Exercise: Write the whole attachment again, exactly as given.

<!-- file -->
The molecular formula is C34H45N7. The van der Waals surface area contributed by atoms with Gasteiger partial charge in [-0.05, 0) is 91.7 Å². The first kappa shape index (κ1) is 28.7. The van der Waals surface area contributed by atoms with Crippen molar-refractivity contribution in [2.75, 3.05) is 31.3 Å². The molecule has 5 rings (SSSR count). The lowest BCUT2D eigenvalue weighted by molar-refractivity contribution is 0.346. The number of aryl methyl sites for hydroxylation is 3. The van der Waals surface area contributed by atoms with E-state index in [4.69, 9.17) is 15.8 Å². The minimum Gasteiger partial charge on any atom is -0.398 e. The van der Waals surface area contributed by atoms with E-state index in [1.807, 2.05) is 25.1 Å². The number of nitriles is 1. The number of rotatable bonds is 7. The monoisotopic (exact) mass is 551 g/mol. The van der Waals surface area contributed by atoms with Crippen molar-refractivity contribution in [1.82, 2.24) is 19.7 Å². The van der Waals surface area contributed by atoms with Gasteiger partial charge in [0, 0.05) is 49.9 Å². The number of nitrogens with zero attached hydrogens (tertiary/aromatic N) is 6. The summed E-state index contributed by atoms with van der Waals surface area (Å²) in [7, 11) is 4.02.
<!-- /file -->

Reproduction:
The molecular formula is C34H45N7. The van der Waals surface area contributed by atoms with Gasteiger partial charge in [-0.05, 0) is 91.7 Å². The first kappa shape index (κ1) is 28.7. The van der Waals surface area contributed by atoms with Crippen molar-refractivity contribution in [2.75, 3.05) is 31.3 Å². The molecule has 5 rings (SSSR count). The lowest BCUT2D eigenvalue weighted by molar-refractivity contribution is 0.346. The number of aryl methyl sites for hydroxylation is 3. The van der Waals surface area contributed by atoms with E-state index in [4.69, 9.17) is 15.8 Å². The minimum Gasteiger partial charge on any atom is -0.398 e. The van der Waals surface area contributed by atoms with E-state index in [1.807, 2.05) is 25.1 Å². The number of nitriles is 1. The number of rotatable bonds is 7. The monoisotopic (exact) mass is 551 g/mol. The van der Waals surface area contributed by atoms with Crippen molar-refractivity contribution in [1.82, 2.24) is 19.7 Å². The van der Waals surface area contributed by atoms with Gasteiger partial charge in [0, 0.05) is 49.9 Å². The number of nitrogens with zero attached hydrogens (tertiary/aromatic N) is 6. The summed E-state index contributed by atoms with van der Waals surface area (Å²) in [7, 11) is 4.02.